The addition of AhO3 content into the glass forms some additional bonds between phosphate chains. In such situation, P-O-Al-O-P bonds are the most constructed type of the well-formed units [31-33]. Therefore, when A^O3 as a network former replaces some Ag2O as modifiers, the NBO of P-O-Ag+ will be lowered and alternative BO are formed to yield P-O-Al bonds. At extremely high A^O3 content, some of P-O-Al linkages may be formed via opening P=O bonds of PO4 tetrahedra. Moreover, the introduction of Al2O3 into phosphate chain produces not only P-O-Al-O-P bonds but also gives rise to increase the amount of Q2 and Q3 groups, indicating a parallel polymerization of the phosphate glass network. This argument is further supported from increasing hardness number of the glass with increasing A^O3 concentration (figure 8).

,2

AI(OP)$

/ \ rnol%

Al(OP), Al(OP); | 1

/ \ / \ 20

10

...........

-70 SO 39 10 -10

Chemical sJiift(ppm)

-30

-SO

Figure 7. 27Al MAS NMR spectra for glasses containing 10 and 20 mol% Al2O3.

Figure 8. Vicker hardness as a function of Al2O3 content.

4. Summary

Glass free from A^O3 contains a relatively high concentration of NBO atoms. The concentration of the latter is decreased when A^O3 is added at the expense of Ag2O. A gradual conversion of P-O- and P=O bonds into bridging oxygens is considered with increasing Al2O3. As a consequence P-O-Al bonds would be formed. The 27Al (or 31P) NMR resonance intensities of all three splitted peaks which characterize Q1 in the aluminum free glass is decreased upon the addition of A^O3. Alternatively, the concentration of both Q3 and Q2 species increases with increasing A^O3 content. The high electronegativity of Al3+ ions and the formation of the stronger Al-O bond than that of both Ag-O and P-O may have led to an increase of the wavenumber of the vibration of FTIR band characterizing the more shielded structural species. Strengthen of the absorption bands may be related to the bridging of Al with oxygen atoms to form AlO4, i.e., AhO3 can shield the phosphate units which increase both the coordination number and the dimensionality of the phosphate network. The hardness number showed a large increase with increasing Al2O3 concentration.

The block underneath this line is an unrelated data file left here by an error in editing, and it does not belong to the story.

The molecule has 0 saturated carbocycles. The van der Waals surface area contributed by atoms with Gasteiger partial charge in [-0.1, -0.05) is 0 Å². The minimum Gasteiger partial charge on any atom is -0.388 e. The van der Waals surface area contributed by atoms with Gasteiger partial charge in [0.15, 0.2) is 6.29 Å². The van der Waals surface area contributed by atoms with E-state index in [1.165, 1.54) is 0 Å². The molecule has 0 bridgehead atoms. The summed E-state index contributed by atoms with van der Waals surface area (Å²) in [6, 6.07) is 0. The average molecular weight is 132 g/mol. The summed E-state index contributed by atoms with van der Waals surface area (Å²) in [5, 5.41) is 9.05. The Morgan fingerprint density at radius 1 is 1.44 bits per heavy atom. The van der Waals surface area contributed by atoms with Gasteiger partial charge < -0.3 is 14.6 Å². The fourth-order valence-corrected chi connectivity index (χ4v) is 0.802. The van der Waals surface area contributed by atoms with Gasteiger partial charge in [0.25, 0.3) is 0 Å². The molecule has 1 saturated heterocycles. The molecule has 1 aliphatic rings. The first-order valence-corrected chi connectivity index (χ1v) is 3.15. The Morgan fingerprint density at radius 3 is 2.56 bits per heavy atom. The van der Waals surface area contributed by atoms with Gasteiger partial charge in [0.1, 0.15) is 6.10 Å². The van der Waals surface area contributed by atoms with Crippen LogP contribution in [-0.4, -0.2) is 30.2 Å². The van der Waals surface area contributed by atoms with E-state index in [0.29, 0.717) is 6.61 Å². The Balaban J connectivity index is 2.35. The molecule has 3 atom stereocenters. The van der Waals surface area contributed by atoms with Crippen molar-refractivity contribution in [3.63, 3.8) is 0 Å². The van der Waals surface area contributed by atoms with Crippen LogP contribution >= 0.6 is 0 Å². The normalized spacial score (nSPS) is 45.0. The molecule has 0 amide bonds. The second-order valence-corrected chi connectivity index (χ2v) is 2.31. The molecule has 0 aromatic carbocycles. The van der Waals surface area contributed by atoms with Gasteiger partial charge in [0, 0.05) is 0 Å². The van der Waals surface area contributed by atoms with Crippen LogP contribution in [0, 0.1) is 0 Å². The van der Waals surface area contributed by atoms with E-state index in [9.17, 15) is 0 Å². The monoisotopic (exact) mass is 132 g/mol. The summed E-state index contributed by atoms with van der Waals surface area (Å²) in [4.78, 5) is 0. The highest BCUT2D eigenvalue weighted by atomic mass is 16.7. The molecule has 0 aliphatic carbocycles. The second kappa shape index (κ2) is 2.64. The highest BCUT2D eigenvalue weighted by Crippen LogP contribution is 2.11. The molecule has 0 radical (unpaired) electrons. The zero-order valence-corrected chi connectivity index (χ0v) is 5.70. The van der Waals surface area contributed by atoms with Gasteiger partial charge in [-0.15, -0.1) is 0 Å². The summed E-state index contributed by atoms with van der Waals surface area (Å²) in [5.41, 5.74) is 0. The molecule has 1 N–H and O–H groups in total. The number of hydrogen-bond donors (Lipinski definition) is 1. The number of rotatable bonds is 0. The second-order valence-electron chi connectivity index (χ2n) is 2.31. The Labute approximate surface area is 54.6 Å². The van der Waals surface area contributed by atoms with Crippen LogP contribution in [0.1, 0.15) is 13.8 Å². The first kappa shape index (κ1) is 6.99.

References

1. Vijayakumar R., Marimuthu K. J. Alloys Compd. 665, 294-303 (2016)

2. Brow K., Click A., Alam M. J. Non-Cryst. Solids 274(1), 9-16 (2000)

3. Martin W. J. Am. Ceram. Soc. 74(8), 1767-1784 (1991)

4. Wilder J A. J. Non-Cryst. Solids 38, 879-884 ( 1980)

5. Philipps J.F., Töpfer T., Ebendorff H., Ehrt D., Sauerbrey R. Appl. Phys. B: Lasers Opt. 74(3), 233236 (2002)

6. Huang W., Zhou N., Day D.E., Ray C.S. J. Inorg. Mater. 20(4), 842-850 (2005)

7. Karabulut M., Metwalli E., Brow R.K. J. Non-Cryst. Solids 283(1), 211-219 (2001)

8. Saddeek Y.B., Kaid M., Ebeid M. J. Non-Cryst. Solids 387, 30-35 (2014)

iНе можете найти то, что вам нужно? Попробуйте сервис подбора литературы.

9. Sampaio J.A., Baesso M.L., Gama S., Coelho A.A., Eiras J.A., Santos I.A. J. Non-Cryst. Solids 304(1), 293-298 (2002)

10. Florian P., Sadiki N., Massiot D., Coutures J.P. J. Phys. Chem. B 111(33), 9747-9757 (2007)

11. El-Damrawi G., Hassan A.K., Doweidar H., Shaboub A. New J. Glass Ceram. 7(03), 77 (2017)

12. Pisarska A., Kaczmarczy K., Mazurak Z., Zelechower M., Goryczka T., Pisarski W.A. Physica B 388(1), 331-336 (2007)

13. Liu H., Chin T., Yung S.Mater. Chem. Phys. 50(1), 1-10(1997)

14. Lai Y.M., Liang X.F., Yang S.Y., Wang J.X., Cao L.H., Dai B. J. Mol. Struct. 992(1), 84-88 (2011)

15. Moustafa Y., El-Egili K. J. Non-Cryst. Solids 240(1), 144-153 (1998)

16. Byun J.O., Kim B.H., Hong K.S., Jung H.J., Lee S., Izyneev A.A. J. Non-Cryst. Solids 190(3), 288295 (1995)

17. Elisa M., Sava B.A., Vasiliu I.C., Monteiro R.C.C., Veiga J.P., Ghervase L., Feraru I., Iordanescu R. J. Non-Cryst. Solids 369, 55-60 (2013)

18. Shih P., Yung S., Chin T. J. Non-Cryst. Solids 244(2), 211-222 (1999)

19. Chahine A., Et-Tabirou M., Pascal J. Mater. Lett. 58(22), 2776-2780 (2004)

20. Schwarz J., Ticha H., Tichy L., Mertens R. J. Optoelectron. Adv. Mater. 6, 737-746 (2004)

21. Yamanaka M., Hara K., Kudo J. Appl. Environ. Microbiol. 71(11), 7589-7593 (2005)

22. Brow R.K., Tallant D.R., Myers S.T., Phifer C.C. J. Non-Cryst. Solids 191(1-2), 45-55 (1995)

23. Brow R.K., Tallant D.R., Hudgens J.J., Martin S.W., Irwin A.D. J. Non-Cryst. Solids 177, 221-228 (1994)

24. Prasad S., Sahaya Baskaran G., Veeraiah N. Phys. Status Solidi A 202(14), 2812-282 (2005)

25. Bartholomew R.F. J. Non-Cryst. Solids 7(3), 221-235 (1972)

26. Hudgens J.J., Brow R.K., Tallant D.R., Martin S.W. J. Non-Cryst. Solids 223(1-2), 21-31 (1998)

27. Meyer K. J. Non-Cryst. Solids 209(3), 227-239 (1997)

28. Abid M., Et-Tabirou M., Taibi M. Mater. Sci. Eng. B 97(1), 20-24 (2003)

29. Brow K., Kovacic L., Loehman R. Ceram. Transition 70, 177-187 (1995)

30. Brow K. J. Non-Cryst. Solids 263, 1-28 (2000)

31. Brow K. J. Am. Ceram. Soc. 76(4), 913-918 (1993)

32. Choi M., Matsunaga K., Oba F., Tanaka I. Phys. Chem. C 113(9), 3869-3873 (2009)

33. Mikhalev K.N., Germov A.Yu., Ermakov A.E., Uimin M.A., Buzlukov A.L., Samatov O.M. Phys. Solid State 59(3), 514-519 (2017)

i Надоели баннеры? Вы всегда можете отключить рекламу.